An abundance lens helps you see the world with an abundance mindset. People using this lens see helping others as a way to "grow the pie," so to speak. By seeking to help others and add value, even if your proportion of the pie stays the same, you get more out of life. But, getting more isn't the reason for doing it.
Spinning the Story in Your Favor
Sometimes you have to choose to find the good in situations. Everything that happens can have both positive and negative qualities. Things happen in the world without judgment; they just happen - not good or bad. You can view all events as a collection of things that happened, the reasons they happened, and the consequences of them happening.
Each of these dots represents something that can be gleaned from any event happening.
Those dots just happen. It's us who assign positive and negative qualities to them. With each event, we view some aspects of what happened as good (shown in green), and some aspects as bad (shown in red).
When an event happens and there are some positive things and some negative things, the lens we use will matter a lot. If we put on our negative lens, the negative aspects we assigned to the thing that happened will be magnified and the positive things we can take away from whatever happened shrink.
If you ever fall off of a bus and break your ankle, using a negative lens will make you think that it sucks that you have to wear a boot for a few months, you were embarrassed, you had to spend your night at the hospital, you'll be sent a hospital bill, and you had to miss dinner!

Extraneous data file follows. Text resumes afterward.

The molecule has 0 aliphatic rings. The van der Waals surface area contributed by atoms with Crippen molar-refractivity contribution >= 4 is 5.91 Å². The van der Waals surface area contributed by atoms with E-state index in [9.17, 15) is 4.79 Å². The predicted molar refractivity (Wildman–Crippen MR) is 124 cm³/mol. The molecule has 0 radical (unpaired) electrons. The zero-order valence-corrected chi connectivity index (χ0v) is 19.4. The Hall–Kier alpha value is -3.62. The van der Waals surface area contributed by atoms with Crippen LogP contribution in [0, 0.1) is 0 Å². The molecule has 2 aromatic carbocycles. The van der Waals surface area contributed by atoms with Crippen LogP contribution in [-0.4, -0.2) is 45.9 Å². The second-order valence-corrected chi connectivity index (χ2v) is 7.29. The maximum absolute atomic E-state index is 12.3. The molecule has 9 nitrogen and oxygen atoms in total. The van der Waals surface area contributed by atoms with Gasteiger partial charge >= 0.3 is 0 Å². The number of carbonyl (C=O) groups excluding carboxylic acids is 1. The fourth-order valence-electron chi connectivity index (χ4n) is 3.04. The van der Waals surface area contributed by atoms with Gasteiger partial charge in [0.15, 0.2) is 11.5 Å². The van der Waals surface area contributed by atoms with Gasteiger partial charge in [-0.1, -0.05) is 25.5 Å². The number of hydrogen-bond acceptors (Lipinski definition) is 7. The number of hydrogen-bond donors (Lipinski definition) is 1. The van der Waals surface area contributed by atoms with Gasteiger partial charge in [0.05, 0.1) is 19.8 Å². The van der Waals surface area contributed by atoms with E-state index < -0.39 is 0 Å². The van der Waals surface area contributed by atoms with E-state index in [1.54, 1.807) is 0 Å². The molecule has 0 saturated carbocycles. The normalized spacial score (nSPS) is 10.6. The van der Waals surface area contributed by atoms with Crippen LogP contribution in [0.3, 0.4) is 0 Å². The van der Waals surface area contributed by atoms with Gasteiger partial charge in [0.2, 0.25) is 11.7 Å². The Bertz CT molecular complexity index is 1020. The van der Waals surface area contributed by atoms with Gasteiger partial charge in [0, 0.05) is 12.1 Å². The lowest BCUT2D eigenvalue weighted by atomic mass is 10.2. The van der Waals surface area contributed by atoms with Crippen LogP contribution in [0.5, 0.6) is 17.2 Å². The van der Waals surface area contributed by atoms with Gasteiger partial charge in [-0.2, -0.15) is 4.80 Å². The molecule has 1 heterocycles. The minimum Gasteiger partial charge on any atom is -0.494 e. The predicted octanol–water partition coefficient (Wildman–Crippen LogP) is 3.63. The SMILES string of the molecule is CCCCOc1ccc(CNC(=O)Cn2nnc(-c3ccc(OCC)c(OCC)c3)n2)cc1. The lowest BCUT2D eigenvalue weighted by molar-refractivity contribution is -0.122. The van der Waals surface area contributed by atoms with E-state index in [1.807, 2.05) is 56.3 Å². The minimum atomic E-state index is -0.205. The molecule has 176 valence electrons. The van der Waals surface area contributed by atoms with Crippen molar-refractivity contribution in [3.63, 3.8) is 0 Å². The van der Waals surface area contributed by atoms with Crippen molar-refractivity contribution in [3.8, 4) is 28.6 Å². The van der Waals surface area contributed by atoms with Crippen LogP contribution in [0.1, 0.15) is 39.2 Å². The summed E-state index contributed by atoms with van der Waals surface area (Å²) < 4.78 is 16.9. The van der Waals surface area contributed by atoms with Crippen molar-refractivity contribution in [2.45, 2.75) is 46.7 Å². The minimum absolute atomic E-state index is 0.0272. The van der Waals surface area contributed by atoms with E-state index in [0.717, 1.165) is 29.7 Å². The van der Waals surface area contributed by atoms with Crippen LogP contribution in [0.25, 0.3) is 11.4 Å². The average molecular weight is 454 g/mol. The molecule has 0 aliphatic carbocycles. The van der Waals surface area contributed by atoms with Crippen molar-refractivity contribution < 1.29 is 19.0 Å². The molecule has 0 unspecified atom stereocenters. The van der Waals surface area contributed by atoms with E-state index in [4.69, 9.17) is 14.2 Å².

It was easy for me to find the negative lens.
The alternative is to use your positive lens. With this lens, the positive aspects get amplified and the negative aspects start to disappear. It takes some practice to use this lens if you're not used to it. Our brains are wired to put more attention on bad stuff. That's why when people talk about others using rose-colored glasses, it's often because they are making fun of that person. Not many of us do that, so those that do are deemed "weird." Weird or not, getting used to your postive lens will make a tremendous difference in your life satisfaction, happiness, and temperament.
This is not meant to get you to ignore your problems or the things you need to fix. You still have to handle your life responsibly. But just because things many would consider "bad" happened, doesn't mean you have to be miserable.
It's more difficult to use a positive lens if you're like most people. Many of us permanently use our negative lens. One way to get used to using your positive lens more is to work on gratitude. This could be a gratitude journal, part of a meditation process, prayer, or just paying more attention to positive aspects of what's going on.